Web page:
Gold, Cunningham Control Final Table

By RYAN NAKASHIMA
The Associated Press
Wednesday, August 9, 2006; 9:47 PM

LAS VEGAS -- Luke Chung called it "murder row." He should know, he was one of its victims. For several hours Wednesday the two leaders at the World Series of Poker, former talent agent Jamie Gold and tournament pro Allen Cunningham, were sitting uncomfortably side-by-side, both with imposing chip stacks.

Chung, a 31-year-old corporate finance manager from Atlanta bet into the breach with his entire stack of some 3 million in chips riding on two pair, with an ace and five in his hand, and an ace, five, four on the board.

It was his last mistake.

Gold called with an ace and jack and hit another jack on the turn, giving him a higher two pair. Chung was gone in 14th place, but with his biggest payday ever of $907,128.

Heading into the final table Thursday, Gold and Cunningham had almost half the chips in circulation. Gold had the dominant lead with 25.7 million, while Cunningham had 17.8 million when play stopped in the early morning hours on Wednesday.

"I want to see if he can actually pull it off," Chung said of Gold's chances of winning the top prize of $12 million. "He's really loose. I think he needs to change gears."

Perhaps it was witnessing Gold's bad-acting bluff that peeled several million in chips off Prahlad Friedman's stack with an unsuited, unpaired king and 10 earlier that sent William Thorson, a 23-year-old poker player from Sweden, off to an early demise.

Thorson committed all his 4.6 million in chips into a heads-up pot with Gold, despite Gold's ominous 1 million re-raise one bet earlier. Thorson turned over two jacks and Gold turned over pocket kings. And that was that. Thorson finished 13th for $907,128 _ becoming Gold's sixth victim of the session.

"I probably would lay down against any other player but he raised like every single hand," Thorson said.

As play resumes on the 12th day of play in the World Series of Poker, only nine players remained from an original field of 8,773. Each player put up a $10,000 buy-in for 10,000 in tournament chips in the no-limit Texas Hold 'em tournament.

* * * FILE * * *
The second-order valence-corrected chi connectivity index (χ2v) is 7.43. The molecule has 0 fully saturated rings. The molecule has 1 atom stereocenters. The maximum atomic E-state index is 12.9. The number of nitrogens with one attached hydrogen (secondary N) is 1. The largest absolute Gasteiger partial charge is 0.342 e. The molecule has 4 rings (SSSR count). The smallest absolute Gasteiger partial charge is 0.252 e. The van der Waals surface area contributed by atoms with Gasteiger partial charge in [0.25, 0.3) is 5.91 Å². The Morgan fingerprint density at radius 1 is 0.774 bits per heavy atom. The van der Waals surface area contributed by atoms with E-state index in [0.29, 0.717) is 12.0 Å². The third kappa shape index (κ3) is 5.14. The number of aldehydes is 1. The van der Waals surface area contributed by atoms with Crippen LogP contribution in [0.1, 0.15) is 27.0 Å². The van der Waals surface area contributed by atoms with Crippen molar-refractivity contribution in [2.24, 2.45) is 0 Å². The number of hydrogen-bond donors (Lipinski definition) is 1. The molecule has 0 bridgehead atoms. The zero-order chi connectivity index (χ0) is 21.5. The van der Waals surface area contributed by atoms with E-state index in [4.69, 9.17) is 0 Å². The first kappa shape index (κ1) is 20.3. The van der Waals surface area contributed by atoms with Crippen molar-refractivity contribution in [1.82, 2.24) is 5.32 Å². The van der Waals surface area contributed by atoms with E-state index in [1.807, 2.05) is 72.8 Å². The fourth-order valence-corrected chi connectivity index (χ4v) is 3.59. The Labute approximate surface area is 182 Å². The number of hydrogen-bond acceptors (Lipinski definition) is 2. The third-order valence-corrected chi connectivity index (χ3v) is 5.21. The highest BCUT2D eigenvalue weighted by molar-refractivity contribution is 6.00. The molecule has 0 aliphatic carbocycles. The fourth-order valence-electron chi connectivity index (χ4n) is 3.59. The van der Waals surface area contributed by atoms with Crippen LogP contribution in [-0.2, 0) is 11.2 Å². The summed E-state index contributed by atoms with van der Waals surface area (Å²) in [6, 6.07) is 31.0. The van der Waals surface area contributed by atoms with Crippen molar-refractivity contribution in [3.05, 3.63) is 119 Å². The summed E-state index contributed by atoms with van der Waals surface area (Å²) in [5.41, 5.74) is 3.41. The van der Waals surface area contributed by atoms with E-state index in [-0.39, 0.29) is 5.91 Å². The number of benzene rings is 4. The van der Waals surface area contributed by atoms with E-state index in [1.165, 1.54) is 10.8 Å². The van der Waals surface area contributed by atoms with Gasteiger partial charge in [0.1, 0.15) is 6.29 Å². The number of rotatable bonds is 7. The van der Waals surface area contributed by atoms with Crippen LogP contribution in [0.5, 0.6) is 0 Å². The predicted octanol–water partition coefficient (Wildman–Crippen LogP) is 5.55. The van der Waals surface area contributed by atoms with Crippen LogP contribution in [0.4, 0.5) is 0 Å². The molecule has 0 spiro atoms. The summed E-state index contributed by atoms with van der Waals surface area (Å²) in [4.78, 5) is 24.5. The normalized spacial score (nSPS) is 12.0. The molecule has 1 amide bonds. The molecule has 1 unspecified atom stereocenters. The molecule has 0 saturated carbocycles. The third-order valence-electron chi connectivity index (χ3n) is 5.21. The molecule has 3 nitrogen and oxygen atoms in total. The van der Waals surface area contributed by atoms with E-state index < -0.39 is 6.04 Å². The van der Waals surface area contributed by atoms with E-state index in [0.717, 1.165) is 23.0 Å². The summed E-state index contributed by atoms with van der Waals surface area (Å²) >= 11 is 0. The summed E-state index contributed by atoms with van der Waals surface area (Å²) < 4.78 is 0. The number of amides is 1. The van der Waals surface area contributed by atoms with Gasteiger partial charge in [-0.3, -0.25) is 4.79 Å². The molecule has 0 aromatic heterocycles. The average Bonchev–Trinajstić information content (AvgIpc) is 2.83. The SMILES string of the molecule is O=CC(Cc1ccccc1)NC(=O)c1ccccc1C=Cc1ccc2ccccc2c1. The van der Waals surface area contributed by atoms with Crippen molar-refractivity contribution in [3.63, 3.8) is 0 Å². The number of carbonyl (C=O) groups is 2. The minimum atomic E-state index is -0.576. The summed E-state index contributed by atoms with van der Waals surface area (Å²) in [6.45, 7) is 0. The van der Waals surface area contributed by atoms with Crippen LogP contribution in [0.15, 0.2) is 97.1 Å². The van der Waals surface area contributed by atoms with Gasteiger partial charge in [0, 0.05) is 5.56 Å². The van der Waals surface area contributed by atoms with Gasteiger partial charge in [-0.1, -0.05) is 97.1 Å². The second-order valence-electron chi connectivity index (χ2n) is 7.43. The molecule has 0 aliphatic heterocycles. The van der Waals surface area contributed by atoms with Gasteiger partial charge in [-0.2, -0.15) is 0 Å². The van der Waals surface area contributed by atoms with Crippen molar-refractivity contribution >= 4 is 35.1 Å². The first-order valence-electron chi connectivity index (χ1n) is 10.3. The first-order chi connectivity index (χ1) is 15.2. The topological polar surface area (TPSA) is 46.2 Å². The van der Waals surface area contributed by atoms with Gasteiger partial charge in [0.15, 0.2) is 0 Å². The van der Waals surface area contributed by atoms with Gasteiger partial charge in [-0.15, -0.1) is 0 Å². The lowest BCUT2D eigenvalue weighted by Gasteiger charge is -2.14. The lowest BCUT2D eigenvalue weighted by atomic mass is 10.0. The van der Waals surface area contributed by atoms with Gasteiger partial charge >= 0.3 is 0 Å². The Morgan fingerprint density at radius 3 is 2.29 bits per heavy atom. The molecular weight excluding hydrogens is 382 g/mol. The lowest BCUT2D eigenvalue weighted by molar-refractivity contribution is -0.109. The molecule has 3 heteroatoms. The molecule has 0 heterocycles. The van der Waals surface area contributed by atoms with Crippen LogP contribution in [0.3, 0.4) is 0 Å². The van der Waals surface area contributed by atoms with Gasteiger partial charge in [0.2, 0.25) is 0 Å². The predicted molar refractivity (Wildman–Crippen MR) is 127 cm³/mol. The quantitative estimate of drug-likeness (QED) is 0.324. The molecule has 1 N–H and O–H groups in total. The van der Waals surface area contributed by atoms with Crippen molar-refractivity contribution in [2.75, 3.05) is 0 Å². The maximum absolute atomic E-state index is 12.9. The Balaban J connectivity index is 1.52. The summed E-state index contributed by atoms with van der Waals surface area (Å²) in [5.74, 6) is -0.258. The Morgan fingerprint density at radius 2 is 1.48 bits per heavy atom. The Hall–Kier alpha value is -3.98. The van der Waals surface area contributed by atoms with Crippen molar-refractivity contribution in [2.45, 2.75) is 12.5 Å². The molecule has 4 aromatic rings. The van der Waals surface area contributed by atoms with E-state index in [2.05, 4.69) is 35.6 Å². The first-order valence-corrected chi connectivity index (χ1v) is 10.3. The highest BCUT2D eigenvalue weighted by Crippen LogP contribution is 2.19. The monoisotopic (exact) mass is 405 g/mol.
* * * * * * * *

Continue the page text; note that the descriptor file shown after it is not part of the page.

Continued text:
Richard Lee, a 55-year-old businessman from San Antonio, Texas, who was third with 11.8 million in chips, acknowledged that Gold was a tough player to read.

"He's hard to put on a hand right now. He plays everything," he said. "It doesn't matter what he's got."

Some reaching the final table were youngsters who had honed their skills on one of dozens of Internet poker sites that are based offshore because they are illegal in the United States.

Douglas Kim, a 22-year-old who graduated in May with an economics degree from Duke University, spent $3,000 buying into online satellite tournaments before winning the last one available.

Dan Nassif, a 33-year-old newspaper ad salesman from St. Louis, qualified for his second World Series main event in two years online. Last year he busted out in five hours. This year, he's guaranteed to go home a millionaire.

Rhett Butler, a 45-year-old insurance agent from Rockville, Md., returned to his former profession after taking a decades-long hiatus to get married and have children. "My buddies put up half the money. They're here rooting me on."

Nassif had the smallest stack at 2.6 million chips, while Swedish pro Erik Friberg was fourth with 9.6 million, Internet player Paul Wasicka was fifth with 8 million, Kim was sixth with 6.8 million, and Butler was seventh with 4.8 million.

Michael Binger staved off elimination late in the day, doubling up to about 3.1 million for eighth place, when his ace and queen caught a miracle ace on the turn, beating Fred Goldberg's pocket 10s.

"The burden is off," said the 29-year-old poker pro from California. "I'm at the final table and now I can play poker and go for the win."

Gold, of Malibu, Calif., said he followed mentor Johnny Chan's advice to build up a massive chip stack to give himself the best shot at winning it all.

"I feel like I've done pretty well," Gold said early Wednesday. "Johnny told me if I could get to 25 million today I'd be the king of the world and I did it."

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On the Net:

World Series of Poker: http://www.worldseriesofpoker.com


© 2006 The Associated Press